The New York Times City Room blog has a feature this Sunday on the woman who makes the subway announcements, revealing that she lives in Maine, where not even the Q train goes. Carolyn Hopkins, the public address announcer for 15 years, “works from a windowless room in her house” up north and only makes her way into the city to board cruise ships, “but we’re always in cabs,” she said. The last time she took the subway was in 1957.
Hopkins’ job is to record a collection of phrases, which are then linked together to form a semi-coherent thought depending on the subway station and the trains’ actions, hence the robotic nature of the announcements:
What you hear, standing on the platform, are a series of short takes, each no more than a few words, strung together by the computer. “Ladies and gentlemen” — one take. “There is Brooklyn-bound” — one take. “Local train” — one take. “Two” — one take. “Stations away” — one take. The longest take is 16 words: “Please stand away from the platform edge, especially when trains are entering and leaving the station.”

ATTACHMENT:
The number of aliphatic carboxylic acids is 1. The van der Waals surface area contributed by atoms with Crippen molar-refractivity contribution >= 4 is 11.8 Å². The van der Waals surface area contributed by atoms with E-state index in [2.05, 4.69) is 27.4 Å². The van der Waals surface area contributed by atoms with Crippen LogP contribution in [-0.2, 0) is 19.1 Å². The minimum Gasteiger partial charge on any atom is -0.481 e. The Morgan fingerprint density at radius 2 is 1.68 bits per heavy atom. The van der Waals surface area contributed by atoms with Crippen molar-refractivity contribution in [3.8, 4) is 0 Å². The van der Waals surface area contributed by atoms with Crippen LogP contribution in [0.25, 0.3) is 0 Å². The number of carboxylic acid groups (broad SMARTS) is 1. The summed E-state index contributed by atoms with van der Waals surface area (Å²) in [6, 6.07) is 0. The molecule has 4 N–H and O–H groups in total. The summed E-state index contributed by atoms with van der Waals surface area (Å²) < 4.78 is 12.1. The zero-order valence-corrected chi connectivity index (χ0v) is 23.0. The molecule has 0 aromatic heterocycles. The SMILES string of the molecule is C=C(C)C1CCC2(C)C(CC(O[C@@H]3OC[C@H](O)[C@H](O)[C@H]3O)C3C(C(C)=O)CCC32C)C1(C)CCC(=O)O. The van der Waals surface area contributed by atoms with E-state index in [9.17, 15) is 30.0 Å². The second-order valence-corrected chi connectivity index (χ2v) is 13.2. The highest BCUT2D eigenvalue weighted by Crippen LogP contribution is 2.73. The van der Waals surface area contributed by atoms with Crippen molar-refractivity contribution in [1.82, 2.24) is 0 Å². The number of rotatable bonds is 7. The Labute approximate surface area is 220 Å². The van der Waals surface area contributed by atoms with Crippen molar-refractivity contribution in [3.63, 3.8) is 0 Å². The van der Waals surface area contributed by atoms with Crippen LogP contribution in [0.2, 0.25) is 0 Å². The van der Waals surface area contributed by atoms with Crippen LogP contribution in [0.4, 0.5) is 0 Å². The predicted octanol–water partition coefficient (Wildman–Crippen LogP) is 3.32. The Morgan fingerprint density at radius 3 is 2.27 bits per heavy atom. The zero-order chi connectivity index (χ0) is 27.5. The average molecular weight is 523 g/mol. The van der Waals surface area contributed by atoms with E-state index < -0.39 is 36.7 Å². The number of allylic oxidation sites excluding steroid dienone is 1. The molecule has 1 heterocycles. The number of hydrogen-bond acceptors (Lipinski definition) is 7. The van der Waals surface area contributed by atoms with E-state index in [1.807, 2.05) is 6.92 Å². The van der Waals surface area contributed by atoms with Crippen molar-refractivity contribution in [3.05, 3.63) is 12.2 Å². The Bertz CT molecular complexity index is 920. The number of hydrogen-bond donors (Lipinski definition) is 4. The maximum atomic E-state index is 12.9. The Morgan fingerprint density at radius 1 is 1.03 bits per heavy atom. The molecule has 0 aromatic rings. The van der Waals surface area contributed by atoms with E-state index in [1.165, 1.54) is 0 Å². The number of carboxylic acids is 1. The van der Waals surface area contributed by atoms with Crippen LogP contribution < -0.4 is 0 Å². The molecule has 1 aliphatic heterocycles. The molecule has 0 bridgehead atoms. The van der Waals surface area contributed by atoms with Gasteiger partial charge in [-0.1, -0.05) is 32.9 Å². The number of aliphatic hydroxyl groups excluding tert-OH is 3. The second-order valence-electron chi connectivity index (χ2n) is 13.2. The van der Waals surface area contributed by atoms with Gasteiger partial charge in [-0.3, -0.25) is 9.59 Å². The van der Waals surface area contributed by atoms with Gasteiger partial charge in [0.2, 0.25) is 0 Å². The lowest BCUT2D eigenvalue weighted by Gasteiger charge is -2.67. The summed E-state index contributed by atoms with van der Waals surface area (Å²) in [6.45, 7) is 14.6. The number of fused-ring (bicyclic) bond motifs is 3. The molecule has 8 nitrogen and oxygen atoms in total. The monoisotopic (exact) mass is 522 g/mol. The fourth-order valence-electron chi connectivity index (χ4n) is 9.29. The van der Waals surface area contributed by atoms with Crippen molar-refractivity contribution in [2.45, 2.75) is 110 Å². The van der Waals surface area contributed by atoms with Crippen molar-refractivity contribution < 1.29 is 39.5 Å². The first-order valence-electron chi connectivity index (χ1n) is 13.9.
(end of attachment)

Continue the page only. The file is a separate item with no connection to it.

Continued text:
Hopkins pretty much has a monopoly on the transportation announcement circuit, including gigs in Chicago, Washington, Paris, and at LaGuardia, Kennedy and Newark Liberty airports. But wait, there’s more:
“Plus Incheon in Korea; Charles de Gaulle in Paris; Beirut, Lebanon; and I’m forgetting some in China,” she said. “Once we walked into the John Wayne-Orange County Airport in California. I had completely forgotten that I’d done the announcements there, and it hit me like, ‘Oh, O.K.’ I was telling myself to watch unattended bags. That’s always a good one.”
Unavoidable, yes, but she’s not exactly soothing. “My husband says he doesn’t hear the nice voice as often as he’d like,” she admitted. But at least he never has to wait for the L train.